The Epics Need to be Revisited, says Author Ira Mukhoty

Author Ira Mukhoty
Author Ira Mukhoty

Author Ira Mukhoty tells about bringing forth a symphony of Draupadi’s voice steeped in anger and reasoning

From pharmaceutical marketing to historical research, how did the transition happen?

The road from pharmaceutical marketing to historical non-fiction was long and torturous, but it gave me the opportunity to use two of my apparently unconnected skills—a training in natural sciences, and a love of writing. After some rather dreary years in pharmaceutical research, I spent some years in the wilderness, wondering about a way in which I could use my love of writing instead.

I eventually realised, through the help of a perceptive publisher, that in the writing of history I could find a way to combine my different skill sets.  All my books are grounded in a physical reality which comes out of a great deal of research around the conditions which existed around the time in which my books are set. After this research is completed, I try and weave it into a structure which flows like a story. 

How relevant is Draupadi’s story today?

Draupadi’s story, and indeed that of many of the women characters of the Mahabharat, remains even more relevant today, as we increasingly begin to question the established patriarchal and Brahminical structure of our society. Many women are keen to lead lives that fulfil their greatest potential, and they are interested in knowing how that can be done while also living in a society that greatly limits the freedoms that are available to women. Draupadi’s story shows us how a woman in ancient India navigated a suffocating society and expressed her rage at this society in which she was humiliated and debased despite her virtues. She gives a legitimate, lucid, and fiery voice to the outrage that many women feel at the injustice in a system which circumscribes their lives.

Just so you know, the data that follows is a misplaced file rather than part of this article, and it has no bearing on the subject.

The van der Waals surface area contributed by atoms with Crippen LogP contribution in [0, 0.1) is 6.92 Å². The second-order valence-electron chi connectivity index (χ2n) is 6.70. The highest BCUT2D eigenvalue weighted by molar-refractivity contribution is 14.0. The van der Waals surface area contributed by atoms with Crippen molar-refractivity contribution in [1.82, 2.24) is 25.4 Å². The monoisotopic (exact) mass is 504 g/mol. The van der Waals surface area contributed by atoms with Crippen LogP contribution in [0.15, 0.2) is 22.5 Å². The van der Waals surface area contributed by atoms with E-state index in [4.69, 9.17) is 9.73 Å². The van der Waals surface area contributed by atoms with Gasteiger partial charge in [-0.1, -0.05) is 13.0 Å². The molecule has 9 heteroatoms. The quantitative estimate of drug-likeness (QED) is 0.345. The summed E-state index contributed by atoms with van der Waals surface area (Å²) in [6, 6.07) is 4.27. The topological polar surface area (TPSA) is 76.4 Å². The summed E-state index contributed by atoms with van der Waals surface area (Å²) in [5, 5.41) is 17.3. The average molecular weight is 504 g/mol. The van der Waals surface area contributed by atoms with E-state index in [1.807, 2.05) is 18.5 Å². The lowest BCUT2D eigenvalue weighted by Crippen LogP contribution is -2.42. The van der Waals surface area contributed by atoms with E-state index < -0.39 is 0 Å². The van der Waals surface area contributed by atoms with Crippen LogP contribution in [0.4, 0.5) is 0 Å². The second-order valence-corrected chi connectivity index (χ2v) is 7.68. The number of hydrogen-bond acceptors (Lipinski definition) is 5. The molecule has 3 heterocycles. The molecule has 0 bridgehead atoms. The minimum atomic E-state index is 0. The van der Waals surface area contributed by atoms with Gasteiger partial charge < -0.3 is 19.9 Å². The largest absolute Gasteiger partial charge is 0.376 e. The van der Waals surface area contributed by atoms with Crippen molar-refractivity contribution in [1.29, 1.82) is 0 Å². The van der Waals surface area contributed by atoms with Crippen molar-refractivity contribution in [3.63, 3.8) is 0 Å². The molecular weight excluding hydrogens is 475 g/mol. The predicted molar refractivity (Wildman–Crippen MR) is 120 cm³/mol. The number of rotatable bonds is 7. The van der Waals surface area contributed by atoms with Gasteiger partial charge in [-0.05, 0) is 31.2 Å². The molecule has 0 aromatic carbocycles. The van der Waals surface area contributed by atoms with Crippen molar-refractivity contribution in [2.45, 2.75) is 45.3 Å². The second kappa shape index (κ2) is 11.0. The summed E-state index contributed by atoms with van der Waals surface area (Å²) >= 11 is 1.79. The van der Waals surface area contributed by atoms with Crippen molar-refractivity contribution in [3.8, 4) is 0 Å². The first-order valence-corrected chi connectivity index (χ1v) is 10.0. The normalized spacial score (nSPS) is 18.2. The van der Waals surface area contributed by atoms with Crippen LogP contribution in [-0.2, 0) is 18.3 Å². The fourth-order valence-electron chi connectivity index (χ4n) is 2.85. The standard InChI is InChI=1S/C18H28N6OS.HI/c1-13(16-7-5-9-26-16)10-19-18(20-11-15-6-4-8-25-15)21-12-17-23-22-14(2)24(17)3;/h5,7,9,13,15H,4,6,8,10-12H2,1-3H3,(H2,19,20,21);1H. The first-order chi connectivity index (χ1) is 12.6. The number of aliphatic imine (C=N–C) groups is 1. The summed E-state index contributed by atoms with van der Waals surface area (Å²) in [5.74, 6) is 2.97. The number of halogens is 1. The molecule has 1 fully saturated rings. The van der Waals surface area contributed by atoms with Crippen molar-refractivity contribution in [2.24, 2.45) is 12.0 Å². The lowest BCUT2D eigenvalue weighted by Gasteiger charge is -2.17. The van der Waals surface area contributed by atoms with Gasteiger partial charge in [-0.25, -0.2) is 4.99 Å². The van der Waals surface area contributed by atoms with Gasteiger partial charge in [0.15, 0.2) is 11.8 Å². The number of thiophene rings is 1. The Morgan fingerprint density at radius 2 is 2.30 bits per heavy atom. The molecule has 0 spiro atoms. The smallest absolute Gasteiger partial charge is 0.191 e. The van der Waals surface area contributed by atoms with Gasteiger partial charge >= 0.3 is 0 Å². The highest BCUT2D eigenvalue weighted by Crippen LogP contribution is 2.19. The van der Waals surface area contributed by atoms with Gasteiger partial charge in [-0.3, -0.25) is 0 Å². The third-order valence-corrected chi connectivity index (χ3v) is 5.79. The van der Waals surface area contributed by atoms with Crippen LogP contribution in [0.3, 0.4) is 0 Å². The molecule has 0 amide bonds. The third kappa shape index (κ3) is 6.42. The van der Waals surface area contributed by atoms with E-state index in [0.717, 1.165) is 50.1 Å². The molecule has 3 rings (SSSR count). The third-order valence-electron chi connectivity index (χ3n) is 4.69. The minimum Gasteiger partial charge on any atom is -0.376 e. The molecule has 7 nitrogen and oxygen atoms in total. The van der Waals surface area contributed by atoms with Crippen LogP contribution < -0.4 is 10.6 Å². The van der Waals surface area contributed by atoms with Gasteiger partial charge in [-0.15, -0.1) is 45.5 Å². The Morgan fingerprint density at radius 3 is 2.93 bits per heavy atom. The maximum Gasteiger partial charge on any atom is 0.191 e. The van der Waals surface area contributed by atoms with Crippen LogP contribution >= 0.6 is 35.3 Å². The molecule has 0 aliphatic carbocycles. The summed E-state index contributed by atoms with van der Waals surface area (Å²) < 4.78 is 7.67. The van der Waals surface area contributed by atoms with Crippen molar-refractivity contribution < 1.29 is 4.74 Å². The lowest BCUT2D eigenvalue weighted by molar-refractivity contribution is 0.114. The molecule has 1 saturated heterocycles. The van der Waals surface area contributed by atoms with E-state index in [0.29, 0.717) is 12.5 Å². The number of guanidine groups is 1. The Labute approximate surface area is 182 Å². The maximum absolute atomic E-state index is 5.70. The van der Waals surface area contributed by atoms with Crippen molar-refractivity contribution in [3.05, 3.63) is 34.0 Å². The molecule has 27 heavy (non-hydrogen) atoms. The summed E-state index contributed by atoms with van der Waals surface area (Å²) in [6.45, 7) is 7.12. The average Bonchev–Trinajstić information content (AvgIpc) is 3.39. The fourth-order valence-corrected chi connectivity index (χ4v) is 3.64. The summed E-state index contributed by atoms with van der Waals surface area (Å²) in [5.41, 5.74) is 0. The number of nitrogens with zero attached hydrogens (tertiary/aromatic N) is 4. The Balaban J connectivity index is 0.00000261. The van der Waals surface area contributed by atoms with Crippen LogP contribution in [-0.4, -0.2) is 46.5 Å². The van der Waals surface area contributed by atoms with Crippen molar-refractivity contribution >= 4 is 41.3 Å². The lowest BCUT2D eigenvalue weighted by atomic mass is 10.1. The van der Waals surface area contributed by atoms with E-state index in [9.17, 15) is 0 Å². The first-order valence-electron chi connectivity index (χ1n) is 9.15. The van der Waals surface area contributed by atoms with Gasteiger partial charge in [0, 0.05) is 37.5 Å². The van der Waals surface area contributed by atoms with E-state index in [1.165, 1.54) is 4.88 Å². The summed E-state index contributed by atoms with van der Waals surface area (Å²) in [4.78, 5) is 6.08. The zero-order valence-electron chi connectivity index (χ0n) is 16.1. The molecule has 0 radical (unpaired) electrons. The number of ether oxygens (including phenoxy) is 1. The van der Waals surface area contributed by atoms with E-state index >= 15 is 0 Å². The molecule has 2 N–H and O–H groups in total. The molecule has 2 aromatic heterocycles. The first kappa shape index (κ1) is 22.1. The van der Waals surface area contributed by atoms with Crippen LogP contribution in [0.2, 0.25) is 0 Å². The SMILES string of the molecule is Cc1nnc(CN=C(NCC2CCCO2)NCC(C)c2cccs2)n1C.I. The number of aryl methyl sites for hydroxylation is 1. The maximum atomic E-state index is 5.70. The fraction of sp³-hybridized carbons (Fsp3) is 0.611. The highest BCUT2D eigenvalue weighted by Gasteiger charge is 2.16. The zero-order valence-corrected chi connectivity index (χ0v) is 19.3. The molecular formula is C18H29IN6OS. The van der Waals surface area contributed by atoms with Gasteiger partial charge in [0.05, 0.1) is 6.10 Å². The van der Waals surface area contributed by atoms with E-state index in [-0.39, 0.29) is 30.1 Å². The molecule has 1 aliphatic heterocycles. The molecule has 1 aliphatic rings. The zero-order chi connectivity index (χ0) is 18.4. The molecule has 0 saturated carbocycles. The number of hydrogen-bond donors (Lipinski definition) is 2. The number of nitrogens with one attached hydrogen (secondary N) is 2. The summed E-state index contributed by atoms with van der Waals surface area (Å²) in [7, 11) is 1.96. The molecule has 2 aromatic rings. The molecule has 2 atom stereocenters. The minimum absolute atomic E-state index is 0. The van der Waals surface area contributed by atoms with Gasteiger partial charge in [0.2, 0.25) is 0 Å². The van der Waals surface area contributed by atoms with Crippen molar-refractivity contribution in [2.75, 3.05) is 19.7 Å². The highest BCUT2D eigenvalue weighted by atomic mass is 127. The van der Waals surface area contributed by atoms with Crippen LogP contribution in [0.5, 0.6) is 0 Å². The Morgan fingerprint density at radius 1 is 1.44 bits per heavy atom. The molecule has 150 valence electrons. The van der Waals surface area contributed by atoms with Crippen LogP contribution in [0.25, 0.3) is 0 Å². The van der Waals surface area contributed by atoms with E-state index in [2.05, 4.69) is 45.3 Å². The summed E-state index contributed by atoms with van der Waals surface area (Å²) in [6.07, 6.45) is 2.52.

In recent years, there has been a flowering of retellings of the Ramayana and Mahabharat. What could be the reason?

Since the epics are such a beloved, pan-Indian text, it is natural that it should have been revisited endlessly by various groups of people wishing to identify with the characters, and understand their own lives through these characters. And so, for example, we have had Dalits re-examining the life of Ekalavya, and trying to imagine an alternative destiny for him. Similarly, in the 21st century, the urban, English-speaking section of society is also looking for meaning in these ancient texts. As our lives become progressively more nuclear, more detached from our older roots, we are looking to other sources, and the epics are one obvious source of those stories.
Your book shows that the world of the Mahabharat was similar to the one we inhabit. Tell us more about it.

When researching the social structures existing in the Age of the Epics, I was interested to note that this era was a time of transition from an earlier age, when there seem to have been greater freedom for women and fewer restrictions of caste, to the later Vedic age when gradually society became a great deal more regimented. We can see how in the Mahabharat there was already a great deal of anxiety about the sexual chastity of women, about the ownership of women’s wombs, and the potentially catastrophic consequences for men of the sexual freedom of women. This resulted in society becoming much more intolerant of widow remarriage, for example.

I was horrified to find out about the ultimate tragic destiny of the Kaurava widows and so I incorporated their story into Song of Draupadi too. Sati became prevalent, and the married status for women was fetishised. Other evils begin to creep in too, such as the debasement of people who were outside of the social hierarchy, such as tribal peoples. For example, the way in which Kunti was so easily able to sacrifice a tribal woman and her five children to burn to death in the house of lac, comes from a sense of their lives being less precious than that of kshatriyas. Even Bhim’s son Ghatotkacha is never given the same respect and consideration because he is the son of a forest dwelling tribal. I therefore tried to show the taint of these prejudices wherever it was possible, without disrupting the cadence of the story.

Despite the patriarchy, there are resolute women in this retelling.

My aim was to understand the ways in which the women were able to express their desires and ambitions, and direct some of the action of the epic, even while inhabiting the patriarchy of ancient India. For some of the women, this ambition and drive remain firmly within the ambit of the patriarchal structure. They use their intelligence and iron will to direct the action whose aim is to produce heirs, which they realise is the ultimate prize in this social structure. 

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